The ins and outs of grout.
Grout is typically mixed on site, but slight color variations can occur within different
areas of the same installation with the same grout color, and can vary from the
manufacturer’s sample you saw in the store.
This can be attributed to variations in temperature and humidity at the time of
grouting and it’s just a fact of life.
It is also common to see grout variations when comparing the grout color in a tile
floor and the same grout color on the tile countertop or wall.
When choosing a grout color you can select a color that blends in with the overall
color of the tile to minimize the appearance of the grout.
Or you can select a grout color that is lighter or darker than the tile.
If the tile is installed in a high traffic area then you may want to select a darker
Exact layouts, type of grout and grout joints widths are determined by the tile
setter at the time of installation and are governed by the actual size and shape
of the tile, and the exact dimensions of the areas to be covered.
Once the tile has been laid and grouted, it is your responsibility to maintain all
caulked areas to guard against water damage. Grout may also darken over time in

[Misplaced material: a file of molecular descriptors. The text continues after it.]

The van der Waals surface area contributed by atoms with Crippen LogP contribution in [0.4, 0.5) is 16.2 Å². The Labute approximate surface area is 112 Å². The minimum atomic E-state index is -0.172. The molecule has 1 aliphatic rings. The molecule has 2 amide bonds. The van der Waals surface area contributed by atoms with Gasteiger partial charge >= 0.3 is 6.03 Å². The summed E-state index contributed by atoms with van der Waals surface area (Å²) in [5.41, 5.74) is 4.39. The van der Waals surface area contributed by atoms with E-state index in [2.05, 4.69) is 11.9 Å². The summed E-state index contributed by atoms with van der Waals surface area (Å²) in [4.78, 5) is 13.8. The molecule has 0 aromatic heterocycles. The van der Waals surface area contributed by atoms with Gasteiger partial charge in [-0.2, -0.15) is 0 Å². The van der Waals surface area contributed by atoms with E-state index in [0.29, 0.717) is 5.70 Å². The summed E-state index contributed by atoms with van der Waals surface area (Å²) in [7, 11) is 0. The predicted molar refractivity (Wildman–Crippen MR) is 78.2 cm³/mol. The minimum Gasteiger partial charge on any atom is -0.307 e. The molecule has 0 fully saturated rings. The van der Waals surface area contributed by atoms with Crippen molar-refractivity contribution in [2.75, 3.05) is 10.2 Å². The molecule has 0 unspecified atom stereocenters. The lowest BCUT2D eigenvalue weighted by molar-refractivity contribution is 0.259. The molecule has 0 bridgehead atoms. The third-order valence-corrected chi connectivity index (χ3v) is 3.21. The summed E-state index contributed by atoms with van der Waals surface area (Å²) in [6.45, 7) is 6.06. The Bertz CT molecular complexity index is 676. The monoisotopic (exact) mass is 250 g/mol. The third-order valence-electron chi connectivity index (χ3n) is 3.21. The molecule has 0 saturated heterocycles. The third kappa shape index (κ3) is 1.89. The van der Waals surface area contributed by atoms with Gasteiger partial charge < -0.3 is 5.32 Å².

areas with heavy water use.
Also, changes of season can cause surfaces adjoining the tile to expand and contract,
causing the grout to crack and separate.
A word or two about subfloors.
No subfloors are perfectly level. So, you may hear hollow sounds where your subfloor’s
surface dips and ridges.
Be assured that this does not affect the integrity or installation of the ceramic
tile. Hollow sounds are normal and are not considered a product or installation
Get on top of the bottom line. Know the entire cost of ownership.
The “cost per square foot” of your ceramic floor is just one component
of the entire project cost. To ensure there are no surprises, and the ceramic you
select fits within your overall project budget, be sure to ask us to calculate the
total cost of your floor covering project.
Here’s a list of potential additional expenses you may incur:
- Furniture removal/replacement.
- Demolition/disposal of old floor covering. Depending on the existing floor covering,
this can be an expensive item; also, be sure to include the cost to dispose of the
old floor covering.
- Subfloor preparation. Depending on the condition of the subfloor, it may require
- Product delivery.
- Installation. Determine the cost per square foot to install it.
- Materials required to complete the installation. Your new floor may require additional
materials to install it properly.
Also, don’t forget to ask the retailer and consult the manufacturer’s
warranty and care guide for directions on how frequently your floor should be cleaned
and the cost to clean it.
There’s a lot to know and consider before buying your ceramic tile floor,
but it’s well worth the effort.
If you’re a smart and knowledgeable ceramic tile shopper it will put us in
fine spirits. And, hopefully, put your home into showcase status.